Teaching Asian Geographies: Overcoming Pedagogical Barriers
Understanding geography, especially physical geography, is not easy for me. A deceased relative once described this ineptness as “not having even a bump of locality.” This handicap notwithstanding, my advocacy for geographic literacy in general, and geographic understanding of Asia in particular, as essential foundations of liberal and international education becomes stronger each year. Despite enormous digital advances in pedagogy, the apparent persistence of widespread geographic illiteracy demands effective, content-rich, and innovative instruction, as well as careful reflection, and high expectations of students. Hopefully, the following entries from the EAA archives assist readers interested in improving both student and one’s own levels of geographic literacy.
In “The Selden Map and the Archipelagos of East and Southeast Asia,” (volume 19, number 2, fall 2014) historian Robert Batchelor uses one of the earliest (seventeenth century) Chinese maps made by merchants to expand readers’ knowledge of the regional and international scope of traders’ maritime world. The author also created a simulation titled “Fujian Trader” suitable for middle school, high school, and undergraduate classes that includes digital video resources. Information about the game is available online and included in the article.
Secondary school instructor Tanya Roth, in “Teaching East Asia with GIS” (volume 23, number 3, winter 2018) uses Geographic Information Systems (GIS) digital interactive maps to teach about East Asia-related topics at the high school level, ranging from the two Koreas to the “Black Death.”
History instructor Patrick Grant and geographer David Nemeth in, respectively, “Geography’s Importance to Japan’s History” and “Geographic Gateways to Seeing and Understanding Korea” (volume 3, number 1, spring 1998) skillfully utilize geography in innovative ways to assist students to better understand key ideas in Japanese and Korean history. Note that both articles were published in spring 1998 but are for the most part (if not entirely) just as relevant for students as when they were published.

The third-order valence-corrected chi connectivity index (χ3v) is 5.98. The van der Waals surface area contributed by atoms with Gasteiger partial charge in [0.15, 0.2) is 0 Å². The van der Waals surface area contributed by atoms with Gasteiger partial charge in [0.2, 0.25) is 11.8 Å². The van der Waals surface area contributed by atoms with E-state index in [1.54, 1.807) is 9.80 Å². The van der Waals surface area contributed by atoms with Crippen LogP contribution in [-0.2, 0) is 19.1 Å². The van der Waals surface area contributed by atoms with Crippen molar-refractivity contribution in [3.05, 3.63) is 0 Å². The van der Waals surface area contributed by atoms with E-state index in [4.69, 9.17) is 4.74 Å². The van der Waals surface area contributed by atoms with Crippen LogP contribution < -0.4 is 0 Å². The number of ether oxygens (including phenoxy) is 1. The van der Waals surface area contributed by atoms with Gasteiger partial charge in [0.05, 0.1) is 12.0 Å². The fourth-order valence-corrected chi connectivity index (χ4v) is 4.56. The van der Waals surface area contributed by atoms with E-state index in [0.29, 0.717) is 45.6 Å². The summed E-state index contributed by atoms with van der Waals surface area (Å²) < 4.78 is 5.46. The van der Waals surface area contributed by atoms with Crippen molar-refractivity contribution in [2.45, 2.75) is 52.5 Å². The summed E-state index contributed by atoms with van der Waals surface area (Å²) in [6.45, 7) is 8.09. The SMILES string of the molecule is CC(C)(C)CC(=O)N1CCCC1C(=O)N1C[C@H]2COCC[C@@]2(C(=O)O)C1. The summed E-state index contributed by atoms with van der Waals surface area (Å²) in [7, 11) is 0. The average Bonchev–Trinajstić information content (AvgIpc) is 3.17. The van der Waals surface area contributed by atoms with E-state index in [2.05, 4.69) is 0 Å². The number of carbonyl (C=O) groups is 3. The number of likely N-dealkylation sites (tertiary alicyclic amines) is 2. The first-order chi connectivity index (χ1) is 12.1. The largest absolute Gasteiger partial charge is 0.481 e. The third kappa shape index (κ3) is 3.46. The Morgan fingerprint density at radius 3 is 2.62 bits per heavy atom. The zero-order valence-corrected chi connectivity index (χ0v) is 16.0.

Any reader who doubts the historical international importance of the Indian Ocean should read Michael Vann’s article “When the World Came to Southeast Asia: Malacca and the Global Economy” (volume 19, number 2, fall 2014). Although Malacca has receded in importance, the Indian Ocean, because of its geopolitical and economic significance, still has a major global impact today.
Over eighteen years after publishing the geography-related article already referenced, Patrick Grant continued his exemplary record of using geography to teach, in this case an important contemporary international problem, in “The Small Islands Debate: Exploring Critical Controversies in Maritime East Asia” (volume 23, number 3, winter 2018) by introducing students to rich introductory content and innovative pedagogy for Asia maritime controversies that simply cannot be understood without geographic literacy.
Other Teaching Resources: AFE’s “East Asia in Geographic Perspective”
The Columbia University website Asia for Educators (AFE) includes a compact, but easily accessible page titled “East Asia in Geographic Perspective” that features a variety of useful teaching resources. “The Pre-AP” title may be a bit confusing, but readers should find it particularly useful for general middle and high school classes. Undergraduate instructors are cautioned not to underestimate useful pedagogical materials that are almost surely applicable to most survey level undergraduate courses
Editor’s Note and Request:
In the beginning of the column, I mentioned the terms “careful reflection” in my implicit contention that geographic illiteracy is a major educational problem, at least in the US. I invite EAA Digest subscribers to read this 1998 EAA classic by Roman Cybriwsky “‘Have Fun in China,’ She Said as I left For Japan” (volume 3, number 1, spring 1998).
After reading the article, interested readers are encouraged to write a brief reaction addressing some or all of the following questions: Was geographic illiteracy a problem in American schools and colleges in 1998 and is it still a problem today? Readers who agree with me that geographic illiteracy is still a contemporary problem are encouraged to recommend possible strategies/policies to improve geographic literacy. Most Digest readers reside in the US, but those Digest subscribers from other nations are encouraged to respond in reference to their impression of the state of geographic education in their respective countries.
Please submit your responses using the form available at https://tinyurl.com/yf2rw33m and also limit any responses to no more than 200 words. We hope to publish at least some of the responses in the September 2021 Digest.